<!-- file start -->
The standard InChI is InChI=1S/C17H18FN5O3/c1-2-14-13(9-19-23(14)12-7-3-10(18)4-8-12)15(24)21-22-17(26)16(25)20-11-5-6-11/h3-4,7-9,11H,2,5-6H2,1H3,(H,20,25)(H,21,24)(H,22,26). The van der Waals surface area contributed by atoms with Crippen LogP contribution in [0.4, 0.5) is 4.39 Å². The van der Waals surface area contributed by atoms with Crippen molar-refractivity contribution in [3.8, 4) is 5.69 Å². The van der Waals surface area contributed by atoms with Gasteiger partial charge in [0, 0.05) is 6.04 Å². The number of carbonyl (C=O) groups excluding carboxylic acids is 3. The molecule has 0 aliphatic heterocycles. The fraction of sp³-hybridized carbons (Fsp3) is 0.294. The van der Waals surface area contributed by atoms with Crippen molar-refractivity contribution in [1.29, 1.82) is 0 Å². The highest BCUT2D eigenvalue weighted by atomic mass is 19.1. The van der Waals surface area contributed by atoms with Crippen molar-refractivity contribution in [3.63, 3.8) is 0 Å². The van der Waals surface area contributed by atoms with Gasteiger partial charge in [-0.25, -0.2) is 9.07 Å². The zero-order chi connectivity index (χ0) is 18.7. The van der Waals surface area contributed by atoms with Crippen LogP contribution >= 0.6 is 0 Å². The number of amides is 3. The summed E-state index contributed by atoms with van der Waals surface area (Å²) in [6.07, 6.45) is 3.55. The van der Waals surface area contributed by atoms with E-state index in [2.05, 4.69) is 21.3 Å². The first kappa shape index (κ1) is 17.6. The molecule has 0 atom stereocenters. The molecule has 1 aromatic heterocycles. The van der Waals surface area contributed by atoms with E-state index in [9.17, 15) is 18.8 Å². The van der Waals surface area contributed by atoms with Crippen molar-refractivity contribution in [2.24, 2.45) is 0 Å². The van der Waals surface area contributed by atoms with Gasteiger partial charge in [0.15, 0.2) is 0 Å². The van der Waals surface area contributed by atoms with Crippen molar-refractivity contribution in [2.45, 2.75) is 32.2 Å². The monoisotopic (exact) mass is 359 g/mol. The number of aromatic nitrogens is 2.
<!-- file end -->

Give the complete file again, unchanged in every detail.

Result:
The standard InChI is InChI=1S/C17H18FN5O3/c1-2-14-13(9-19-23(14)12-7-3-10(18)4-8-12)15(24)21-22-17(26)16(25)20-11-5-6-11/h3-4,7-9,11H,2,5-6H2,1H3,(H,20,25)(H,21,24)(H,22,26). The van der Waals surface area contributed by atoms with Crippen LogP contribution in [0.4, 0.5) is 4.39 Å². The van der Waals surface area contributed by atoms with Crippen molar-refractivity contribution in [3.8, 4) is 5.69 Å². The van der Waals surface area contributed by atoms with Gasteiger partial charge in [0, 0.05) is 6.04 Å². The number of carbonyl (C=O) groups excluding carboxylic acids is 3. The molecule has 0 aliphatic heterocycles. The fraction of sp³-hybridized carbons (Fsp3) is 0.294. The van der Waals surface area contributed by atoms with Crippen molar-refractivity contribution in [1.29, 1.82) is 0 Å². The highest BCUT2D eigenvalue weighted by atomic mass is 19.1. The van der Waals surface area contributed by atoms with Crippen molar-refractivity contribution in [3.63, 3.8) is 0 Å². The van der Waals surface area contributed by atoms with Gasteiger partial charge in [-0.25, -0.2) is 9.07 Å². The zero-order chi connectivity index (χ0) is 18.7. The van der Waals surface area contributed by atoms with Crippen LogP contribution >= 0.6 is 0 Å². The number of amides is 3. The summed E-state index contributed by atoms with van der Waals surface area (Å²) in [6.07, 6.45) is 3.55. The van der Waals surface area contributed by atoms with E-state index in [2.05, 4.69) is 21.3 Å². The first kappa shape index (κ1) is 17.6. The molecule has 0 atom stereocenters. The molecule has 1 aromatic heterocycles. The van der Waals surface area contributed by atoms with E-state index in [9.17, 15) is 18.8 Å². The van der Waals surface area contributed by atoms with Crippen molar-refractivity contribution in [2.24, 2.45) is 0 Å². The van der Waals surface area contributed by atoms with Gasteiger partial charge in [0.15, 0.2) is 0 Å². The van der Waals surface area contributed by atoms with Crippen molar-refractivity contribution in [2.45, 2.75) is 32.2 Å². The monoisotopic (exact) mass is 359 g/mol. The number of aromatic nitrogens is 2.